Organ donation and transplantation saves and heals thousands of lives every year and is a generous act supported by all major religions in the United States, including Judaism.
Yes, in principle, Judaism sanctions and encourages organ, eye, and tissue donation in order to save lives. Organ donations after death represent not only an act of kindness, but are also a “commanded obligation” which saves human lives. (On Educating Conservative Jews Regarding Organ Donations, May 1996)
According to Rabbi Elliott N. Dorff, Professor, American Jewish University, Chair of the Conservative Movement’s Committee on Jewish Law and Standards, saving a life through organ donation supersedes the rules concerning treatment of a dead body. Transplantation does not desecrate a body or show lack of respect for the dead, and any delay in burial to facilitate organ donation is respectful of the decedent. Organ donation saves lives and honors the deceased.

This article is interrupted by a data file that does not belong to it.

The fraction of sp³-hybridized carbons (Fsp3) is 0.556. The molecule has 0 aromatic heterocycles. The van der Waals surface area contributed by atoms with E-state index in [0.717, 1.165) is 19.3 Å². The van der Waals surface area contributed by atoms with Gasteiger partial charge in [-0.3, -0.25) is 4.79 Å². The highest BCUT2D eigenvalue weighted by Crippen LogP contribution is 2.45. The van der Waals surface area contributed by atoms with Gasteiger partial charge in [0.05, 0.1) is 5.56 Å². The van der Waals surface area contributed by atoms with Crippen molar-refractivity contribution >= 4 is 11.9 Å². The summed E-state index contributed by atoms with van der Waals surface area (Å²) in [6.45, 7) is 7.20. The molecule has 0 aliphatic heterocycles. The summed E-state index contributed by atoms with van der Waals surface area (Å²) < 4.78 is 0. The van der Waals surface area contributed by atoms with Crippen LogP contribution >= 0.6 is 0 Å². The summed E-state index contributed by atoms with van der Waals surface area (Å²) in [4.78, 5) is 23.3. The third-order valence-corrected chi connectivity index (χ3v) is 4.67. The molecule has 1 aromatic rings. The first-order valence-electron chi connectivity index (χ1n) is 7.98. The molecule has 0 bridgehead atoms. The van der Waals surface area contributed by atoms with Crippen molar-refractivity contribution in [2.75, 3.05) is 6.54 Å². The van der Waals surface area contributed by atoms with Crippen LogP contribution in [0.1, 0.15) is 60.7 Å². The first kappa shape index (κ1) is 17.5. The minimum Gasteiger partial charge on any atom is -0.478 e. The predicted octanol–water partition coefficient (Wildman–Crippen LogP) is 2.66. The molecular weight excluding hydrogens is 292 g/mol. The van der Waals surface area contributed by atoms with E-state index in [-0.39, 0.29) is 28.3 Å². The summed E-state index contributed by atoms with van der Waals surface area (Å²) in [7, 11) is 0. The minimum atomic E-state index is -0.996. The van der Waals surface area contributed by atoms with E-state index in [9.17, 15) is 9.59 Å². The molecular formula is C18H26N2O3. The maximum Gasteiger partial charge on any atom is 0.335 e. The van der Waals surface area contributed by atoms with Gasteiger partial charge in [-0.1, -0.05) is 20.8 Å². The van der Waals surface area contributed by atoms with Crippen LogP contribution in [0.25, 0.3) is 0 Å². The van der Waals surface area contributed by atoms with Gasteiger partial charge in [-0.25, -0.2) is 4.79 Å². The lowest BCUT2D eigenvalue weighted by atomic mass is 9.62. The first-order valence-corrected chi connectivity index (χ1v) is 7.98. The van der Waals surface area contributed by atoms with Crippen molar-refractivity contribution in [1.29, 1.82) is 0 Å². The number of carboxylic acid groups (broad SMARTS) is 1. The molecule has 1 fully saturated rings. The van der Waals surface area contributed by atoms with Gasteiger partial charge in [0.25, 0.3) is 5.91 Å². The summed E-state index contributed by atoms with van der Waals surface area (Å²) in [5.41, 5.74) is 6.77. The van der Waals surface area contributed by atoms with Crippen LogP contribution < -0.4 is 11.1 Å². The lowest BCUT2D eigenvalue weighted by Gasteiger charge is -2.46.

Traditional funeral and burial services are important to all faith communities and Judaism is no different. Deceased organ donors are always treated with the utmost respect and dignity throughout the entire donation process.
There are nearly 2,000 people here in our community waiting for a lifesaving organ transplant, many of whom self-identified as Jews. Making the decision to discuss organ donation with your loved ones and signing up as an organ donor brings hope to those waiting and saves lives. Learn more about Faith and Donation and how you can share your lifesaving decision with your Faith community in celebration of National Donor Sabbath.
Organ and tissue donation is the greatest act of kindness you can perform. Get the facts about donation and sign up as an organ donor today.